The war on drugs, with laws still in place today, is a subtler example of legislation targeting minorities. One example of this is the grossly longer sentencing of those found in possession of crack (usually found in poor black or Hispanic communities) than those found in possession of cocaine powder (which is typically used in affluent white communities).

Laws such as these, as well as the basic discrimination against minorities in court, have resulted in disproportionate black and Hispanic prison populations. These inmates, almost all of them convicted for non-violent crimes, are then put to work in the prison industry complex. They are paid too little and released too late, so the “rich men in suits” can profit as much as possible.

The U.S. never stopped exploiting the forced, underpaid labor of minorities. Slavery simply evolved into a legal, less-known system, all the while keeping its unethical and racist undertones.

The FCC is Giving up its Net Neutrality Authority with Little to Replace It

(Photo credit: savetheinternet.com)

 

Lida Ehteshami

The Federal Communications Commission has announced a “total repeal” of Obama-era net neutrality rules, a sweeping rejection of Obama-era rules meant to keep the internet a level playing field and prevent companies from charging additional fees for faster internet access. The FCC will likely vote on the rules Dec. 14, but the move will create a fierce court battle with parties already promising to pursue it to the Supreme Court.

“Under my proposal, the federal government will stop micromanaging the internet,” FCC chairman Ajit Pai said in a statement. “Instead, the F.C.C. would simply require internet service providers to be transparent about their practices so that consumers can buy the service plan that’s best for them and entrepreneurs and other small businesses can have the technical information they need to innovate.”

The move has already set off a furious fight over how the government should regulate companies connecting Americans to the internet. No less than 21 million public comments were submitted to the FCC’s website when it originally opened for comments.

In theory, Republicans and Democrats agree on a free and open internet. In policy terms, the disagreement is bitter. Net neutrality is generally defined as ensuring internet service providers do not block, slow, or otherwise discriminate against specific content and applications. An internet without these rules could see customers pay more for certain services (such as Netflix), and internet providers degrade internet speeds unless companies agree to pay more, which could exclude startups from the web in favor of deep-pocketed incumbents.

Democrats want to treat all content equally with strict agency oversight based on a history of abuse by telecoms. Republicans argue that letting the industry rely on voluntary guidelines and arms-length regulation by the Federal Trade Commission for anti-competitive or abusive behavior is preferable. Federal authority to regulate the internet is seen as a potential abuse of power and could stifle innovation.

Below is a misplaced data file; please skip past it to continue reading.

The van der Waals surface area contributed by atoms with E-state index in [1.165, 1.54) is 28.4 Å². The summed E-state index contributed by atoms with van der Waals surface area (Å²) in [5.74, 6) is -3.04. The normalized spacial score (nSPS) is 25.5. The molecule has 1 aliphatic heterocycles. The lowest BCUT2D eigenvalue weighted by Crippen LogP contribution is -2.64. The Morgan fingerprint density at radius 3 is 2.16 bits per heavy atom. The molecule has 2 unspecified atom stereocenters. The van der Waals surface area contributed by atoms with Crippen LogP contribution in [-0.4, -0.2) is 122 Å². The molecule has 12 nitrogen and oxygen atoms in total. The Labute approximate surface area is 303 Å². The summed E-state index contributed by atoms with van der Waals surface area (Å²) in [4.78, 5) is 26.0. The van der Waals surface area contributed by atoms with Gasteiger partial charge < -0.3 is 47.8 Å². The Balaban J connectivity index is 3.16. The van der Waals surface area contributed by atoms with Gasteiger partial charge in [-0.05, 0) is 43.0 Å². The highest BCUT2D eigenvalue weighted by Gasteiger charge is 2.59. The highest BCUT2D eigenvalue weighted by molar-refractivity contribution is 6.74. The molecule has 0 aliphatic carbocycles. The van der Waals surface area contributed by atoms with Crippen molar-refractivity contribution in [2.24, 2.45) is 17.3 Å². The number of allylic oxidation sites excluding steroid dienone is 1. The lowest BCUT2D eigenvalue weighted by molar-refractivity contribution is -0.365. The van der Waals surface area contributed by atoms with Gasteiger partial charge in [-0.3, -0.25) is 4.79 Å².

The rules proposed by Pai, an appointee of President Donald Trump, fall squarely on the Republicans’ wish list. The draft rules would lift a ban on blocking or slowing web traffic (so-called paid fast lanes), scrap regulatory authority to police behavior deemed unreasonable by the FCC, and overturn the FCC’s legal basis to enforce net neutrality provisions by dropping telecoms’ classification as utilities. The plan would require internet service providers to tell customers when they are blocking or throttling content.

Pai has pledged to protect net neutrality by handing enforcement off to the Federal Trade Commission, which has latitude to enforce “truth in advertising” commitments for public statements made by internet providers.

Pai told PBS the Obama rules will hinder investment to expand broadband. “My concern is that, by imposing those heavy-handed economic regulations on internet service providers big and small, we could end up disincentivizing companies from wanting to build out internet access to a lot of parts of the country in low-income, urban and rural areas,” he said.

That argument is still speculative. Investments by telecoms since the FCC adopted a stricter net neutrality stance have not changed much. The net neutrality advocacy group Free Press disputes the argument, saying that investment is affected by interest rates, competition, economic growth and consumer demand. “Net Neutrality and Title II are benefiting businesses and internet users alike,” its report argued. “The case is clear. ”

If Pai succeeds, he will effectively erase the 2015 Open Internet Order that categorized internet service providers as utilities. The 3-2 party-line vote gave the FCC clear legal authority to enforce the strongest net neutrality principles to date. The agency’s previous attempts to do so under a different legal designation had been rejected by the courts since 2009.

The move was fiercely attacked by telecoms and allies in the Republican Party. “Overzealous government bureaucrats should keep their hands off the Internet,” then House Speaker John A. Boehner (R-Ohio) said in a statement. “More mandates and regulations on American innovation and entrepreneurship are not the answer, and that’s why Republicans will continue our efforts to stop this misguided scheme.”